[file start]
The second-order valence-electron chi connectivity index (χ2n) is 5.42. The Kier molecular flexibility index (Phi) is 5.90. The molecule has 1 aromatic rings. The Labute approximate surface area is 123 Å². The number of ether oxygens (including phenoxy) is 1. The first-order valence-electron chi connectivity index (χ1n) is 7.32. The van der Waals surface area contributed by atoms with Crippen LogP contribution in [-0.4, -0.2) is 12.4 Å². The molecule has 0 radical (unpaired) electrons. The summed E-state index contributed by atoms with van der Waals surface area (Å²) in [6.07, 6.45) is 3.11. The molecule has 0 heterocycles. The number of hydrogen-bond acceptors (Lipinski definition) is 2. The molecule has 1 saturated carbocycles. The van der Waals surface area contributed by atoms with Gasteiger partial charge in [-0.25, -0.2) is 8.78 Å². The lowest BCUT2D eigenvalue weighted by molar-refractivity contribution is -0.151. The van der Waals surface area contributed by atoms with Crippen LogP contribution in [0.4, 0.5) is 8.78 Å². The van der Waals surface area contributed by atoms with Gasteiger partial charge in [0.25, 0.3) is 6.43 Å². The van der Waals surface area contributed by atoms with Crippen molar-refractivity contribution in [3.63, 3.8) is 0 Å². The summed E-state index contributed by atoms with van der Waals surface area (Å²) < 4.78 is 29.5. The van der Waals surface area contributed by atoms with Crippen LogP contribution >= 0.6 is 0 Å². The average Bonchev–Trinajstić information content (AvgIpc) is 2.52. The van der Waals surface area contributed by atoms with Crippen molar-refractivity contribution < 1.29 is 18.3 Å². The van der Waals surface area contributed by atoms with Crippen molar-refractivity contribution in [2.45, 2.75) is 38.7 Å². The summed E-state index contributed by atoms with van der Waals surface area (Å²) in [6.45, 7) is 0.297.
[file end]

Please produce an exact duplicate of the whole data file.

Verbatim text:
The second-order valence-electron chi connectivity index (χ2n) is 5.42. The Kier molecular flexibility index (Phi) is 5.90. The molecule has 1 aromatic rings. The Labute approximate surface area is 123 Å². The number of ether oxygens (including phenoxy) is 1. The first-order valence-electron chi connectivity index (χ1n) is 7.32. The van der Waals surface area contributed by atoms with Crippen LogP contribution in [-0.4, -0.2) is 12.4 Å². The molecule has 0 radical (unpaired) electrons. The summed E-state index contributed by atoms with van der Waals surface area (Å²) in [6.07, 6.45) is 3.11. The molecule has 0 heterocycles. The number of hydrogen-bond acceptors (Lipinski definition) is 2. The molecule has 1 saturated carbocycles. The van der Waals surface area contributed by atoms with Gasteiger partial charge in [-0.25, -0.2) is 8.78 Å². The lowest BCUT2D eigenvalue weighted by molar-refractivity contribution is -0.151. The van der Waals surface area contributed by atoms with Crippen LogP contribution in [0.4, 0.5) is 8.78 Å². The van der Waals surface area contributed by atoms with Gasteiger partial charge in [0.25, 0.3) is 6.43 Å². The van der Waals surface area contributed by atoms with Crippen molar-refractivity contribution in [3.63, 3.8) is 0 Å². The summed E-state index contributed by atoms with van der Waals surface area (Å²) < 4.78 is 29.5. The van der Waals surface area contributed by atoms with Crippen LogP contribution >= 0.6 is 0 Å². The average Bonchev–Trinajstić information content (AvgIpc) is 2.52. The van der Waals surface area contributed by atoms with Crippen molar-refractivity contribution < 1.29 is 18.3 Å². The van der Waals surface area contributed by atoms with Crippen molar-refractivity contribution in [2.45, 2.75) is 38.7 Å². The summed E-state index contributed by atoms with van der Waals surface area (Å²) in [6.45, 7) is 0.297.